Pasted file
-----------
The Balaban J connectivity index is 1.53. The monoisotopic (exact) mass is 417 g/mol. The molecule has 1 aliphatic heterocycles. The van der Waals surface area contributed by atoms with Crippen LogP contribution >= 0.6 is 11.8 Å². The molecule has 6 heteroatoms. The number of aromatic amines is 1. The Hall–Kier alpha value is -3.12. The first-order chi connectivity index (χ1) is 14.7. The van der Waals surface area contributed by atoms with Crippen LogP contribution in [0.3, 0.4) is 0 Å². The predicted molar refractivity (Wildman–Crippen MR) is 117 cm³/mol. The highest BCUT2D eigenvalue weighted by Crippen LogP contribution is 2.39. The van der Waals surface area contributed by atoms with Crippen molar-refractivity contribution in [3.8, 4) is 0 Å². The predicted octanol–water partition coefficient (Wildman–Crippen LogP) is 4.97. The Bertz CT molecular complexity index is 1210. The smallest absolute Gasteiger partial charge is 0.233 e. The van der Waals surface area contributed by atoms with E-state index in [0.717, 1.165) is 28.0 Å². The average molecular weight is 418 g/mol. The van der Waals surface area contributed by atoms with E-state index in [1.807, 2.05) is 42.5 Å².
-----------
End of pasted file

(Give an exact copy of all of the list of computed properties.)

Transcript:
The Balaban J connectivity index is 1.53. The monoisotopic (exact) mass is 417 g/mol. The molecule has 1 aliphatic heterocycles. The van der Waals surface area contributed by atoms with Crippen LogP contribution >= 0.6 is 11.8 Å². The molecule has 6 heteroatoms. The number of aromatic amines is 1. The Hall–Kier alpha value is -3.12. The first-order chi connectivity index (χ1) is 14.7. The van der Waals surface area contributed by atoms with Crippen LogP contribution in [0.3, 0.4) is 0 Å². The predicted molar refractivity (Wildman–Crippen MR) is 117 cm³/mol. The highest BCUT2D eigenvalue weighted by Crippen LogP contribution is 2.39. The van der Waals surface area contributed by atoms with Crippen molar-refractivity contribution in [3.8, 4) is 0 Å². The predicted octanol–water partition coefficient (Wildman–Crippen LogP) is 4.97. The Bertz CT molecular complexity index is 1210. The smallest absolute Gasteiger partial charge is 0.233 e. The van der Waals surface area contributed by atoms with E-state index in [0.717, 1.165) is 28.0 Å². The average molecular weight is 418 g/mol. The van der Waals surface area contributed by atoms with E-state index in [1.807, 2.05) is 42.5 Å².